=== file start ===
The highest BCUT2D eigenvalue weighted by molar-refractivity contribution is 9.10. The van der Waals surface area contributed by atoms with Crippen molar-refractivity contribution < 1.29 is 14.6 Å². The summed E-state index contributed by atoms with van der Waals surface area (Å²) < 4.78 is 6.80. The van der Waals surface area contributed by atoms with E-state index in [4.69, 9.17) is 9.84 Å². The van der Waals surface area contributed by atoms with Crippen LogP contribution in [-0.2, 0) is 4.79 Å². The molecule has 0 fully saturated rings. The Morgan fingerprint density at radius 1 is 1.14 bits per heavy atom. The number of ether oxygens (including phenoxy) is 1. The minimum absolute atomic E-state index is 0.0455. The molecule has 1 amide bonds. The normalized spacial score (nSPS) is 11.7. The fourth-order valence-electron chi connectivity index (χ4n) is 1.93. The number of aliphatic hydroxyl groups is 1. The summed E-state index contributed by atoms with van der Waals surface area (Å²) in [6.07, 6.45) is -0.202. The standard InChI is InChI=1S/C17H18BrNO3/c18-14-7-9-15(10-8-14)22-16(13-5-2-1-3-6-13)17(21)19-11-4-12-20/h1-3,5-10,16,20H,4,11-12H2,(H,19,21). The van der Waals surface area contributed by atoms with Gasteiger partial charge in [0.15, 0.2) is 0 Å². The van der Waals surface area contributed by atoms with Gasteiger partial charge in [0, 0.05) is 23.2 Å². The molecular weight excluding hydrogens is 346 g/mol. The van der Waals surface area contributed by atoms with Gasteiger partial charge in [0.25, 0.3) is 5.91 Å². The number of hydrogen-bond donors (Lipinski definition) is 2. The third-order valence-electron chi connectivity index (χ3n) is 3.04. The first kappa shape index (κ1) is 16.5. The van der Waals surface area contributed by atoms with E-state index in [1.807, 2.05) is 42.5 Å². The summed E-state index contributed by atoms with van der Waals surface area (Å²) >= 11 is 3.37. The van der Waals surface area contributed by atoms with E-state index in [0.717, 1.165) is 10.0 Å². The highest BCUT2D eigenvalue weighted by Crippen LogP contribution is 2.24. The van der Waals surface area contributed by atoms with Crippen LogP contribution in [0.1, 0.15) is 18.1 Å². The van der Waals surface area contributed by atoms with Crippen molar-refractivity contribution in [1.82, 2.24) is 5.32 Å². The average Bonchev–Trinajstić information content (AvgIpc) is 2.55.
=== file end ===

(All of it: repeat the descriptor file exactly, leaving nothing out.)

The highest BCUT2D eigenvalue weighted by molar-refractivity contribution is 9.10. The van der Waals surface area contributed by atoms with Crippen molar-refractivity contribution < 1.29 is 14.6 Å². The summed E-state index contributed by atoms with van der Waals surface area (Å²) < 4.78 is 6.80. The van der Waals surface area contributed by atoms with E-state index in [4.69, 9.17) is 9.84 Å². The van der Waals surface area contributed by atoms with Crippen LogP contribution in [-0.2, 0) is 4.79 Å². The molecule has 0 fully saturated rings. The Morgan fingerprint density at radius 1 is 1.14 bits per heavy atom. The number of ether oxygens (including phenoxy) is 1. The minimum absolute atomic E-state index is 0.0455. The molecule has 1 amide bonds. The normalized spacial score (nSPS) is 11.7. The fourth-order valence-electron chi connectivity index (χ4n) is 1.93. The number of aliphatic hydroxyl groups is 1. The summed E-state index contributed by atoms with van der Waals surface area (Å²) in [6.07, 6.45) is -0.202. The standard InChI is InChI=1S/C17H18BrNO3/c18-14-7-9-15(10-8-14)22-16(13-5-2-1-3-6-13)17(21)19-11-4-12-20/h1-3,5-10,16,20H,4,11-12H2,(H,19,21). The van der Waals surface area contributed by atoms with Gasteiger partial charge in [0.15, 0.2) is 0 Å². The van der Waals surface area contributed by atoms with Gasteiger partial charge in [0, 0.05) is 23.2 Å². The molecular weight excluding hydrogens is 346 g/mol. The van der Waals surface area contributed by atoms with Gasteiger partial charge in [0.25, 0.3) is 5.91 Å². The number of hydrogen-bond donors (Lipinski definition) is 2. The third-order valence-electron chi connectivity index (χ3n) is 3.04. The first kappa shape index (κ1) is 16.5. The van der Waals surface area contributed by atoms with E-state index in [1.807, 2.05) is 42.5 Å². The summed E-state index contributed by atoms with van der Waals surface area (Å²) >= 11 is 3.37. The van der Waals surface area contributed by atoms with E-state index in [0.717, 1.165) is 10.0 Å². The highest BCUT2D eigenvalue weighted by Crippen LogP contribution is 2.24. The van der Waals surface area contributed by atoms with Crippen LogP contribution in [0.1, 0.15) is 18.1 Å². The van der Waals surface area contributed by atoms with Crippen molar-refractivity contribution in [1.82, 2.24) is 5.32 Å². The average Bonchev–Trinajstić information content (AvgIpc) is 2.55.